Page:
If It Sounds Too Good To Be True…
C’mon! Say it with me! “…It probably is!”
Any parent worth his/her salt presses this into the mind of the kid, right? It sure was taught to me! And to most everyone I know!
Yet, even knowing it doesn’t mean people actually heed this warning. Yes, there are fast talking salesmen who confuse the subject so the buyer doesn’t really know what he/she is getting. And that’s okay if we’re talking some cheap item-after all, even fast talkin’ salesmen have the right to make a living.
I just finished watching a PBS documentary on how America got into the sub-prime mortgage snafu. I heard lots of bad stuff about the former CEO of Ameriquest, how the government isn’t willing to help, how manipulative the mortgage salesmen were-but never, not once did someone say, “If it sounds too good to be true, it probably is.”
There was lots of finger pointing at everyone EXCEPT the person who was the final decision maker: the home buyer. Trust me, I’m as distressed over the home mortgage problem as anyone(except those who’ve lost their homes), but I can’t keep from thinking: the person who bought the home made the decision. It’s that person’s name on the forms. It’s that person who ultimately has the opprotunity to turn down everything because it’s just not a good deal. And most importantly, that person has the responsibility for educating him/herself on every aspect to do with the mortgage.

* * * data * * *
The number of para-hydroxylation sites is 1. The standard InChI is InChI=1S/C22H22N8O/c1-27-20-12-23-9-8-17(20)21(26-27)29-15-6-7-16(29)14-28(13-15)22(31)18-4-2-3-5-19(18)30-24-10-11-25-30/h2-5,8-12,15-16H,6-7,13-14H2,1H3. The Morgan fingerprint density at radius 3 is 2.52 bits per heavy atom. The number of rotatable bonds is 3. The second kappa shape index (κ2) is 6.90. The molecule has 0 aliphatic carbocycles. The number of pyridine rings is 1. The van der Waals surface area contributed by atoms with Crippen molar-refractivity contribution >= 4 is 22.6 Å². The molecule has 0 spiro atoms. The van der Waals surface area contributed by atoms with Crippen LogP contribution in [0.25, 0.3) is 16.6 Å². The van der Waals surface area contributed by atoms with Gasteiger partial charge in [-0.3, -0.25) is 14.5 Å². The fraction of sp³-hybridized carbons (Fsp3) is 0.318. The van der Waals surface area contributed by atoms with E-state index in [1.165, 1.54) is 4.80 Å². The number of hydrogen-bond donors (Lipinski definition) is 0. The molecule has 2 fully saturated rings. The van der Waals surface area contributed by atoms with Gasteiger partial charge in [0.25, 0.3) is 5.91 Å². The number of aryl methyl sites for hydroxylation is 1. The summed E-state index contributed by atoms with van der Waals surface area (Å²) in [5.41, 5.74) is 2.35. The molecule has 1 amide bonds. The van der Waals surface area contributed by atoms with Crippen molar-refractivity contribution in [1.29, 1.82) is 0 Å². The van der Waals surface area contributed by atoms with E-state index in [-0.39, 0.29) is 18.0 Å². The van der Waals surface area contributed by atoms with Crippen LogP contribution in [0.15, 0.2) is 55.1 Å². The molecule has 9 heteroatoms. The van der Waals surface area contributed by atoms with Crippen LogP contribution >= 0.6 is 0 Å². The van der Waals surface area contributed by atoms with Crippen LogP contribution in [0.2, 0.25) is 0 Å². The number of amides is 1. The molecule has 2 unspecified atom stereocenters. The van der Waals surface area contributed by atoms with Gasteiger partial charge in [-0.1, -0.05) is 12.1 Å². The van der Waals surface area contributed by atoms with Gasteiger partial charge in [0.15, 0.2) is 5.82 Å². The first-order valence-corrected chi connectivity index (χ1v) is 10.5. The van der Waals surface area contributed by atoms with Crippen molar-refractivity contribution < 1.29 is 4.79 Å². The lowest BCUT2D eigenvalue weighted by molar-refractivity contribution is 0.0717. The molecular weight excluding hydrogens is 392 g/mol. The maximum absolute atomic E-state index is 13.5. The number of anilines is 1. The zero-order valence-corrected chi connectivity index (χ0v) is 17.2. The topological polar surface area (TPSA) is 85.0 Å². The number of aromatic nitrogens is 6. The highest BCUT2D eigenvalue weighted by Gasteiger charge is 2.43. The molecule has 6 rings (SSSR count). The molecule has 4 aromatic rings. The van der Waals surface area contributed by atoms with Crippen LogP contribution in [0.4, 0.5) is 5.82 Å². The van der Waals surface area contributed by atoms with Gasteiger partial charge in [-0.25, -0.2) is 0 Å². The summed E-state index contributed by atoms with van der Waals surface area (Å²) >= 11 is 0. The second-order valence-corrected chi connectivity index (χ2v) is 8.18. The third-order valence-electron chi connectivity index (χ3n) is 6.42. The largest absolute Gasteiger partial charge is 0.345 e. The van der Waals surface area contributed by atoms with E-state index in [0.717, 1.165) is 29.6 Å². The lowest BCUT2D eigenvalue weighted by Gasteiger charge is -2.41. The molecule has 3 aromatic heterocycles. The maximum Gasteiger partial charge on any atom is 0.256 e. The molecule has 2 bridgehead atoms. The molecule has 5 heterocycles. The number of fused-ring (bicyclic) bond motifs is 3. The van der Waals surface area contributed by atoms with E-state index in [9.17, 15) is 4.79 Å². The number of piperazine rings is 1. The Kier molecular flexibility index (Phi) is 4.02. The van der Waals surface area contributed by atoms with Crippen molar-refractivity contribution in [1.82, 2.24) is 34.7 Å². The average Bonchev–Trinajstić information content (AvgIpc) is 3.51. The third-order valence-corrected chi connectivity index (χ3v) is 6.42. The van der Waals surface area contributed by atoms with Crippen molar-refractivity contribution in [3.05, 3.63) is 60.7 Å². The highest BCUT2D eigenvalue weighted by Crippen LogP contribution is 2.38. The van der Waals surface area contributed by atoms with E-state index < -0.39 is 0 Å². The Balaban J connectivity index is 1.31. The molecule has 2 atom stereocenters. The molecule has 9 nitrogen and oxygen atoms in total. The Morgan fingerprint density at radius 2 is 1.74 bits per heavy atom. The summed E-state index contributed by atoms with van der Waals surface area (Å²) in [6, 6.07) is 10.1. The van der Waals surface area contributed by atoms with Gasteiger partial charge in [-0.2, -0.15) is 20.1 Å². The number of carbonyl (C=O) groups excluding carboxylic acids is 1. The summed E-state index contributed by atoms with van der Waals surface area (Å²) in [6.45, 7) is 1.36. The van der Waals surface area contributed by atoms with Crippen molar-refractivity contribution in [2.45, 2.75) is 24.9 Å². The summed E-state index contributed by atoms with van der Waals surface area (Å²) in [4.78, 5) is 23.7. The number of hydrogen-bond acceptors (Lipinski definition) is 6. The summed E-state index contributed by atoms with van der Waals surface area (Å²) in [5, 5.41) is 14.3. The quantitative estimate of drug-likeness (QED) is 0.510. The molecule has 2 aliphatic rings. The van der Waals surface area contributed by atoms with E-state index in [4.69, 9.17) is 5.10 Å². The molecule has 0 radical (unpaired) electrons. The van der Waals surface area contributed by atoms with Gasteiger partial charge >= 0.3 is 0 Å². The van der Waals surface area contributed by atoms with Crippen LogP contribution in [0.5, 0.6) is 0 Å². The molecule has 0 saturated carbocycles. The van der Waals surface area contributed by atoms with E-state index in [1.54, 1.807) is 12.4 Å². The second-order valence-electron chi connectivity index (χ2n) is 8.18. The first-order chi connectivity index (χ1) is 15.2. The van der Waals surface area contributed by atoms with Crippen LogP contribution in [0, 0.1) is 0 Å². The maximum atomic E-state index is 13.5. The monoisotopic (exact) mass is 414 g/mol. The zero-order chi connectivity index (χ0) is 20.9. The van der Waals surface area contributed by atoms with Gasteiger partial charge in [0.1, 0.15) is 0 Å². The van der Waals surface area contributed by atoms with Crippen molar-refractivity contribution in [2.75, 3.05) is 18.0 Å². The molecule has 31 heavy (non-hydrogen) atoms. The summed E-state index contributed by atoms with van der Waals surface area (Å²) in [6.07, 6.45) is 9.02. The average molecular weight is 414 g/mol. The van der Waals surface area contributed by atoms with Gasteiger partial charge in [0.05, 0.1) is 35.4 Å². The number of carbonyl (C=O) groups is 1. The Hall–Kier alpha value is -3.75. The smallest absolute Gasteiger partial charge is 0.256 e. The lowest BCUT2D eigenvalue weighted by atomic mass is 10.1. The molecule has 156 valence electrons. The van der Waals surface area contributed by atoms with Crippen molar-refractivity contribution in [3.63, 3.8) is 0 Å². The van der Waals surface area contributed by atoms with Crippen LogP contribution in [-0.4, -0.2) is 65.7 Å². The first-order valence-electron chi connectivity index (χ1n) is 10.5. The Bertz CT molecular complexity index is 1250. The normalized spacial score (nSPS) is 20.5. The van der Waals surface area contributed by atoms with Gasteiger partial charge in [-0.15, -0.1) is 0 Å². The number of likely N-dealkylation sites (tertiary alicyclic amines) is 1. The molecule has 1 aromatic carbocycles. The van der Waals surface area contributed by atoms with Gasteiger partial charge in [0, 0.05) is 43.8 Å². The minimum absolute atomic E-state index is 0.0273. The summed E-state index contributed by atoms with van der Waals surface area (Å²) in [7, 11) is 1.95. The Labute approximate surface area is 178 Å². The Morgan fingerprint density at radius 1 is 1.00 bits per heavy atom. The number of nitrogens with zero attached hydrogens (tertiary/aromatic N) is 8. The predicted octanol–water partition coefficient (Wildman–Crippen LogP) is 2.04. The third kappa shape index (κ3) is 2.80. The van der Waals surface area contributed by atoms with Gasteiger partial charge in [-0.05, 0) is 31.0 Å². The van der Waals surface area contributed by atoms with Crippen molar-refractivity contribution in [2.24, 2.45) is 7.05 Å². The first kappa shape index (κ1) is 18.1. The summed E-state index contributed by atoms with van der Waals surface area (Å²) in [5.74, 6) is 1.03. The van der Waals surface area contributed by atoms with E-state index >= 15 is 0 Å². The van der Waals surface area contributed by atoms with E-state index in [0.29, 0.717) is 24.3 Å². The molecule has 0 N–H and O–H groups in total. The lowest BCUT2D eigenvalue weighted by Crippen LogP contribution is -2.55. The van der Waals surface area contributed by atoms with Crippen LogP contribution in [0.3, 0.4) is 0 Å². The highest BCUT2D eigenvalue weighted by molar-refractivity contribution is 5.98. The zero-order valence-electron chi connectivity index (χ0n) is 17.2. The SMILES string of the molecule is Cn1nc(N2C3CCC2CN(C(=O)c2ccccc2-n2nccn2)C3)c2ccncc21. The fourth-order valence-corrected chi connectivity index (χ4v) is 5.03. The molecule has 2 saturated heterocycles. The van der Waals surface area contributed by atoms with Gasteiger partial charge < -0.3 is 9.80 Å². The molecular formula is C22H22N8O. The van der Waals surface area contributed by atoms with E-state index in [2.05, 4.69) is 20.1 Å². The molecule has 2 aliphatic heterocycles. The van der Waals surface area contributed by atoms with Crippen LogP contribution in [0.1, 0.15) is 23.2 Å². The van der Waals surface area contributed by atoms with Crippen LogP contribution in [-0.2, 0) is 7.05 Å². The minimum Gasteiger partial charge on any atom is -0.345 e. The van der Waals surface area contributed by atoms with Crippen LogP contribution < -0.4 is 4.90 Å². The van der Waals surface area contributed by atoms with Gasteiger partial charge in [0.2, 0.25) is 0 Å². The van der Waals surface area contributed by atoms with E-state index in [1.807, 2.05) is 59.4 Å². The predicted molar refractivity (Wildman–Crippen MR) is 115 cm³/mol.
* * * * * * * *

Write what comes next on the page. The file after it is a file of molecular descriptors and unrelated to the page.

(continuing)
Really, if prime is 6%, and a slick mortgage salesman offers a buyer a rate of 2.5%…uh, maybe we should think back to the days when Mommy and Daddy said, “If it’s too good to be true, it probably is…”
Really, ARMs tell you, right there in the name, that the rate is “adjustable.” So, when the low rate was named, what kind of fool doesn’t ask, “So, what will the rate be when it’s adjusted?” Apparently, 2 million homes(estimated) in the U.S. were bought by just such fools.
II loathe the mortgage companies who used illegal and immoral tactics to make sales. But let’s not forget personal responsibility. If someone is about to make the biggest investment in life, I hope they’re smart enough to read the fine print-and to remember the lesson our parents taught.